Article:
At the British School, you don’t have to cross ‘the pond’ to be veddy international

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by Betsy Denson


Secondary students in science class at the British School work intently on a lab project. (Photo by Betsy Denson)

The British School of Houston (BSH), located on 14 acres off of Watonga Boulevard, has been open since 2000. The school’s 750-member student body includes more than 40 nationalities, while British students make up about 47 percent. Many have parents who work in oil, gas or associated industries.

The school is led by Stephen Foxwell, who goes by the title “headteacher.” A Brit, who has also worked in the Middle East, Nigeria and the Cayman Islands among other locales, Foxwell happens to be an American football fan.

He says he used to stay up late in the UK to watch the games and loves Joe Montana and Brett Favre, but is now a Texans season ticket holder. Not solely an administrator, Foxwell sometimes does double duty as a substitute teacher for different age groups.

“Going into classrooms, that’s what I like doing,” he said.

Although BSH began as an elementary school, it is currently a “through school” serving children ages 3-18. Enrollment continues to rise – it was 500 just last year – and in March, the school will undertake a 5-year, $9 million building project.

The first stage, scheduled to be completed by January 2014, will focus on exterior improvements as well as a new science block. The second $4.5 million will be allocated to music, art and the performing arts wings.
No additional fundraising for the improvements is necessary. Tuition, which ranges from $20,000 to $23,000, is the parents’ financial obligation. The World Class Learning (WCL) schools network, of which BSH is a part, is funding the enhancements.

Teachers must have UK certification to work at the school. Finding them is not a problem according to Foxwell. He says that after he put an advertisement in a trade publication, he got 500 applications from UK teachers for only a few spots at BSH.

Although the teachers are not from the U.S., two key members of the staff are: Tami Riggs, Head of Admissions and Business Manager Gina Ford. Foxwell says the American perspective is the “best of both worlds.”

British School students at work in the Learning Resource Center. (Photo by Betsy Denson)

British School students at work in the Learning Resource Center. (Photo by Betsy Denson)

There are several different curriculums offered at BSH. The International Primary Curriculum, or IPC, is for ages 3-11 and takes a thematic approach. For instance, students might explore the theme Mission to Mars by writing about life on Mars, learning about velocity and studying zero gravity.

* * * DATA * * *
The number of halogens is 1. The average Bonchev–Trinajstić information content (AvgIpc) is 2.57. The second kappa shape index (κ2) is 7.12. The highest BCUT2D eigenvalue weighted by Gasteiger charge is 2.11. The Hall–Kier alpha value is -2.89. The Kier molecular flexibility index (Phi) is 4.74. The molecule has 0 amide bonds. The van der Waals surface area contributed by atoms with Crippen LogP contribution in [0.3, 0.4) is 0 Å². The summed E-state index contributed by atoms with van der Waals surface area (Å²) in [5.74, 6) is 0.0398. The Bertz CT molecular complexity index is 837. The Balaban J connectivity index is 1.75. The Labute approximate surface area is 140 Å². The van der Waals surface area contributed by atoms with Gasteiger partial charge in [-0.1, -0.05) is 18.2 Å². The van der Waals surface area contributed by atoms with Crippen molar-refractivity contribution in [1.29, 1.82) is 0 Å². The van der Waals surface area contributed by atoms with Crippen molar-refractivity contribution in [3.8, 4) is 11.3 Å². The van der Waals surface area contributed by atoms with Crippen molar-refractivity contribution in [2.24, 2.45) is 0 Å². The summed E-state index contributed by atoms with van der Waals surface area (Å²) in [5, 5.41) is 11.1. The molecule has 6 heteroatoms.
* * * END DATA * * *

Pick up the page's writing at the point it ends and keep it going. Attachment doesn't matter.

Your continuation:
The English National Curriculum is for ages 12-16, which is the start of secondary school for BSH students. As the name suggests, it is based upon the UK model and encompasses 13 different subjects, many of which are covered concurrently.

Students in years 12 and 13 – which are the 17 and 18 year olds – follow the International Baccalaureate Diploma Programme (IBDP). BSH became an IB school six years ago and periodically undergoes a re-accreditation process.

The British School also offers the IB’s alternative to the IBDP, the International Baccalaureate Career Related Certificate, IBCC, which has a vocational component and provides another route to university.
The 7-8 percent of Dutch students at BSH are able to take advantage of the fact that the school is accredited to teach the Dutch curriculum, which is necessary if they want to re-enter school in Holland.

Foxwell is very proud of the school’s academic results. For three years running, 100 percent of BSH students have passed the IB examinations with an average score of 34 points. The IB World Average is just under 30.
He also likes the diversity of BSH. There are nine WCL schools and six in North America. Foxwell notes that while WCL schools in Chicago and Charlotte are largely American, Houston, like Washington, is truly international.

The Houston school, however, has a feel all its own. “The parents of students in Washington work in embassies and other governmental agencies,” Foxwell said. “We get the scientists and engineers.”

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